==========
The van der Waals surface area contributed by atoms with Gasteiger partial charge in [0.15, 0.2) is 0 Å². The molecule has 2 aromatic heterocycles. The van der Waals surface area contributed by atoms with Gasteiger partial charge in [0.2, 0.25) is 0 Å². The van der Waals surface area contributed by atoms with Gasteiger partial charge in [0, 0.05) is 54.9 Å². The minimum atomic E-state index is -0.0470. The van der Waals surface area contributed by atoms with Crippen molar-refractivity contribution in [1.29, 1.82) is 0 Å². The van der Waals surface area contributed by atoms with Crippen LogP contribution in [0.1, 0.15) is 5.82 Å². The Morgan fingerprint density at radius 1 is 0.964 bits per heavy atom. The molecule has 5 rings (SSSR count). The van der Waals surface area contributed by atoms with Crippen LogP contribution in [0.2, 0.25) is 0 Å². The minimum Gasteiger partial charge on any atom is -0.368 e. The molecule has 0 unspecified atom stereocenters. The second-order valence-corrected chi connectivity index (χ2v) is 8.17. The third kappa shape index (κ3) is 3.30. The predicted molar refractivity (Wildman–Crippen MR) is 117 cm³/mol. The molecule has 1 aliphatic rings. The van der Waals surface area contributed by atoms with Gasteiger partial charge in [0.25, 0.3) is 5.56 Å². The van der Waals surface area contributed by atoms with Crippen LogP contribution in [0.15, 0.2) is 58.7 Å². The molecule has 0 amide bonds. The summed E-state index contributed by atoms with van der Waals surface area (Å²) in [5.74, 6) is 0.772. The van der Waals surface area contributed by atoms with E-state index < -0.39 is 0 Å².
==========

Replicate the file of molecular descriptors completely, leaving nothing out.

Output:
The van der Waals surface area contributed by atoms with Gasteiger partial charge in [0.15, 0.2) is 0 Å². The molecule has 2 aromatic heterocycles. The van der Waals surface area contributed by atoms with Gasteiger partial charge in [0.2, 0.25) is 0 Å². The van der Waals surface area contributed by atoms with Gasteiger partial charge in [0, 0.05) is 54.9 Å². The minimum atomic E-state index is -0.0470. The van der Waals surface area contributed by atoms with Crippen molar-refractivity contribution in [1.29, 1.82) is 0 Å². The van der Waals surface area contributed by atoms with Crippen LogP contribution in [0.1, 0.15) is 5.82 Å². The Morgan fingerprint density at radius 1 is 0.964 bits per heavy atom. The molecule has 5 rings (SSSR count). The van der Waals surface area contributed by atoms with Crippen LogP contribution in [0.2, 0.25) is 0 Å². The minimum Gasteiger partial charge on any atom is -0.368 e. The molecule has 0 unspecified atom stereocenters. The second-order valence-corrected chi connectivity index (χ2v) is 8.17. The third kappa shape index (κ3) is 3.30. The predicted molar refractivity (Wildman–Crippen MR) is 117 cm³/mol. The molecule has 1 aliphatic rings. The van der Waals surface area contributed by atoms with Gasteiger partial charge in [0.25, 0.3) is 5.56 Å². The van der Waals surface area contributed by atoms with Crippen LogP contribution in [0.15, 0.2) is 58.7 Å². The molecule has 0 amide bonds. The summed E-state index contributed by atoms with van der Waals surface area (Å²) in [5.74, 6) is 0.772. The van der Waals surface area contributed by atoms with E-state index < -0.39 is 0 Å².